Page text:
...Using animations, the artist takes us to a molecular, simulated, random world that unpredictably and generatively interweaves SARS-COV-2 data and models with cells, proteins and human and non-human webs to evoke biotechnological landscapes. The generative movement comes from data banks on COVID-related deaths, giving visible form to rhythms and magnitudes that open up spaces for reflection and sorrow. The work questions the boundaries between technology, nature and society and reveals the intimacies, skeins and complexities of a world that, as the pandemic has shown us, is increasingly hybrid, variegated and (sub)liminal...
States of emergency: art in times of pandemic by Israel Rodríguez Giralt
States of emergency: art in times of pandemic by Israel Rodríguez Giralt
Curatorial Narrative Itinerary for La irrupción
Santa Monica Art Center, Barcelona, ES
Etymologically, the word emergency comes from Latin and refers to what "comes out of the water, arises or is brought to the light". This itinerary proposes a selection of pieces that help us (re)think a concept that has become crucial in a time marked by crises, collapses and pandemics. What becomes a priority and what becomes visible in a (prolonged) state of emergency? What is hidden, forgotten or postponed when life is reduced to "the essentials"? The selected works emerge from a time of crisis such as that triggered by COVID-19. They are works that represent and dialogue with what this pandemic has brought to the surface. They talk to us of curves, waves, data, human and non-human webs that make up the pandemic's social and biological landscape. They also reveal the uncertainties, the fears and noises, the grieving and the distances that characterise moments like this. In these pieces, art becomes a conceptual, affective, critical device to challenge a present that is complex, agitated, torn between old and new normals.
Curator: Israel Rodríguez Giralt
Associate lecturer and coordinator of the CareNet research group at the UOC's Internet Interdisciplinary Institute. He holds a PhD in Social Psychology (UAB). His research is interested in forms of activism, citizen participation and public debate in situations of high uncertainty, such as ecological crises, disasters and pandemics. His latest projects are interested in the relationship between healing and disasters, with a special focus on vulnerable groups in crisis and emergency situations, such as the elderly, people with functional diversity or children and young people. During the pandemic, he has been part of technical advisory groups for the Generalitat de Catalunya. He is the editor of the books Children and Young People's Participation in Disaster Risk Reduction (Policy Press, 2020), Reassembling Activism, Activating Assemblages (Routledge, 2019) and Disasters and Politics: Materials, Expertiments and Preparedness (Wiley/Blackwell, 2014).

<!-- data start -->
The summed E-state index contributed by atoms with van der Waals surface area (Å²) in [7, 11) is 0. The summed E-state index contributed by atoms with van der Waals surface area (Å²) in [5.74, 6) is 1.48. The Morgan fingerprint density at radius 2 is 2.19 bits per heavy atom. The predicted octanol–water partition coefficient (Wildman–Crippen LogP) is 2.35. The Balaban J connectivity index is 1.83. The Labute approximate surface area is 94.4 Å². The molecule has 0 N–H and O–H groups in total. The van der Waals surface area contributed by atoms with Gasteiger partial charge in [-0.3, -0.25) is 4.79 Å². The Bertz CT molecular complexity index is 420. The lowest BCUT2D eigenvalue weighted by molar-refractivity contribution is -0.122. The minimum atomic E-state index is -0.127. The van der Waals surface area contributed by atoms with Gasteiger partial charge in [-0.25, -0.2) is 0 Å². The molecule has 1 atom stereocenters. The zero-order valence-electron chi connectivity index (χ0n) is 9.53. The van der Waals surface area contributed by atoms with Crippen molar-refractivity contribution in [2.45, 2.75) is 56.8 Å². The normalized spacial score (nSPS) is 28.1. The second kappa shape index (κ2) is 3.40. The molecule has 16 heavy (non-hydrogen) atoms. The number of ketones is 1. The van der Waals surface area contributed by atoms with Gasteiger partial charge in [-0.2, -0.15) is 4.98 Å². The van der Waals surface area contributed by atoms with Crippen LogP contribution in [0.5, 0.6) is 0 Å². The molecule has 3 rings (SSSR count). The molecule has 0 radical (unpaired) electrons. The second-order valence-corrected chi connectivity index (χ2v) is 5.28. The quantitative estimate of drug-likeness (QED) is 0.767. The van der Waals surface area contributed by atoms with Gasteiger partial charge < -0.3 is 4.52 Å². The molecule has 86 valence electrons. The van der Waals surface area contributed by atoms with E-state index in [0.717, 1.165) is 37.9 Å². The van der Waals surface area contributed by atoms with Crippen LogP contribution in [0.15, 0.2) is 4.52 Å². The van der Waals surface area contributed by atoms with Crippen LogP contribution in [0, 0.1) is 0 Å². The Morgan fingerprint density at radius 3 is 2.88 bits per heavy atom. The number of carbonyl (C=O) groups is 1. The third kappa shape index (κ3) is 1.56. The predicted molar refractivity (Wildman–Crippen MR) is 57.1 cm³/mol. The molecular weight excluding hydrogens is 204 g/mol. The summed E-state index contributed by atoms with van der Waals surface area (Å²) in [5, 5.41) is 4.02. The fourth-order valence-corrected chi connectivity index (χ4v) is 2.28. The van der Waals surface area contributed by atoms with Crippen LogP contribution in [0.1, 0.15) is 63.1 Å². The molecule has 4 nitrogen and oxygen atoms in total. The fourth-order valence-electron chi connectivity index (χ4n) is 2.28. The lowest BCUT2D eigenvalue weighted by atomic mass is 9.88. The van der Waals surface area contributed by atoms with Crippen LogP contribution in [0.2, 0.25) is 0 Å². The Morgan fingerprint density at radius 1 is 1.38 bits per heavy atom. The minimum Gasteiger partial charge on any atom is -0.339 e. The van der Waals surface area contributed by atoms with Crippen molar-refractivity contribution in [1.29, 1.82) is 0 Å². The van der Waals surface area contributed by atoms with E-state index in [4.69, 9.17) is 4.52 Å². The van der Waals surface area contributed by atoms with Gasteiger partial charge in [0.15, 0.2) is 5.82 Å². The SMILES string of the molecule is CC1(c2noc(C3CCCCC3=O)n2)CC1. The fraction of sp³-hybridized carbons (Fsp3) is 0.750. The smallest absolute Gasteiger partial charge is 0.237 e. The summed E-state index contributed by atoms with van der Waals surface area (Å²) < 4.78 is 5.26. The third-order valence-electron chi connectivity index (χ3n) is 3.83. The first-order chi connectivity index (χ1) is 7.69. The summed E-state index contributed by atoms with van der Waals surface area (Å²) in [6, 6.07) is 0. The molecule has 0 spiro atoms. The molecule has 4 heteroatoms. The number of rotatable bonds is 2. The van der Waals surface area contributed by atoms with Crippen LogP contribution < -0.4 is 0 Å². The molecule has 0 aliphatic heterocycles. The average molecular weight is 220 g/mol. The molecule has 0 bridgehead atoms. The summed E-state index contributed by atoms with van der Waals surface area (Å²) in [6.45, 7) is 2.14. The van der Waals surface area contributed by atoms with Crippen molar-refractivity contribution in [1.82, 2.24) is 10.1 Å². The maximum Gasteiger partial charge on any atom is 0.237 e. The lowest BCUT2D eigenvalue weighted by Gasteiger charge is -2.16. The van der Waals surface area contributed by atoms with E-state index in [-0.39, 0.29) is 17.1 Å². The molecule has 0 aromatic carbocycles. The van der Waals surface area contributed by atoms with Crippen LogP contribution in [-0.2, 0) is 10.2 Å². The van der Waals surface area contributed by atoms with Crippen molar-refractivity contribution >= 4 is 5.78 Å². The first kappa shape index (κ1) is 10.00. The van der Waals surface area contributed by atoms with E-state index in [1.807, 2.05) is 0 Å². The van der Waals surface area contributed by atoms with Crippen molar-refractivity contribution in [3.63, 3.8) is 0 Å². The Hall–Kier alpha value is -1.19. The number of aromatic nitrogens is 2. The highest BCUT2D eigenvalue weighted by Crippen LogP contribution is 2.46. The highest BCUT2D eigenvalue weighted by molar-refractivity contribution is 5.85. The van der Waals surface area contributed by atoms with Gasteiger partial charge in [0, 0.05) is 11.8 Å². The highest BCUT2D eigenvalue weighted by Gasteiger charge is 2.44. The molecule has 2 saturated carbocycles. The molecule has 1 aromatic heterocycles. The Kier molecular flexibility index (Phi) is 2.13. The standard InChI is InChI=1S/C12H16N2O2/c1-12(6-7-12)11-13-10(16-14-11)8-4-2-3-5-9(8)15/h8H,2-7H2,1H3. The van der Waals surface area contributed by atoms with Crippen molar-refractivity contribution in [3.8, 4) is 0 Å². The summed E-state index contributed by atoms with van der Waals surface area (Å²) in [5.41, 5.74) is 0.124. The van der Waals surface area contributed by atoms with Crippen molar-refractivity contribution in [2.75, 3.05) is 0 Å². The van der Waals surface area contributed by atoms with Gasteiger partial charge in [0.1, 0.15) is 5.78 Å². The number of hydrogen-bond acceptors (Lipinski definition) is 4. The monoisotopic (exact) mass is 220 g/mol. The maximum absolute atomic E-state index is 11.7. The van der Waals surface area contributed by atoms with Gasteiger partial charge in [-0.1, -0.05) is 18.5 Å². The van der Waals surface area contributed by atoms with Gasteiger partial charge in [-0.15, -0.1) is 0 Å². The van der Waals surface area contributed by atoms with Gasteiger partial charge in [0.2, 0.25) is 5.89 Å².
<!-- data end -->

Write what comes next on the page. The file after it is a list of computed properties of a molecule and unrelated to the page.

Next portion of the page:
Laura Splan, Syndemic Sublime
Using animations, the artist takes us to a molecular, simulated, random world that unpredictably and generatively interweaves SARS-COV-2 data and models with cells, proteins and human and non-human webs to evoke biotechnological landscapes. The generative movement comes from data banks on COVID-related deaths, giving visible form to rhythms and magnitudes that open up spaces for reflection and sorrow. The work questions the boundaries between technology, nature and society and reveals the intimacies, skeins and complexities of a world that, as the pandemic has shown us, is increasingly hybrid, variegated and (sub)liminal.
Nikolas Gomes, Concerto para Piano e Pandemia
What does the pandemic's soundscape sound like? How do you put sound to the information tsunami, overflowing with data, uncertainties and bad news, that has been circulating on social media such as Twitter? This musical piece invites us to transform this overwhelming digital world into a piano score. It is an immersive, sensorial work that opens the window to a reflection on the relationship between information and noise, between sound and silence, and explores the affective, subjective and corporal impact of this background noise. How do we move beyond this constant, repetitive influx of "tweets" and bad news that has been one of the pandemic's hallmarks?
Chanee Choi, Unreal Window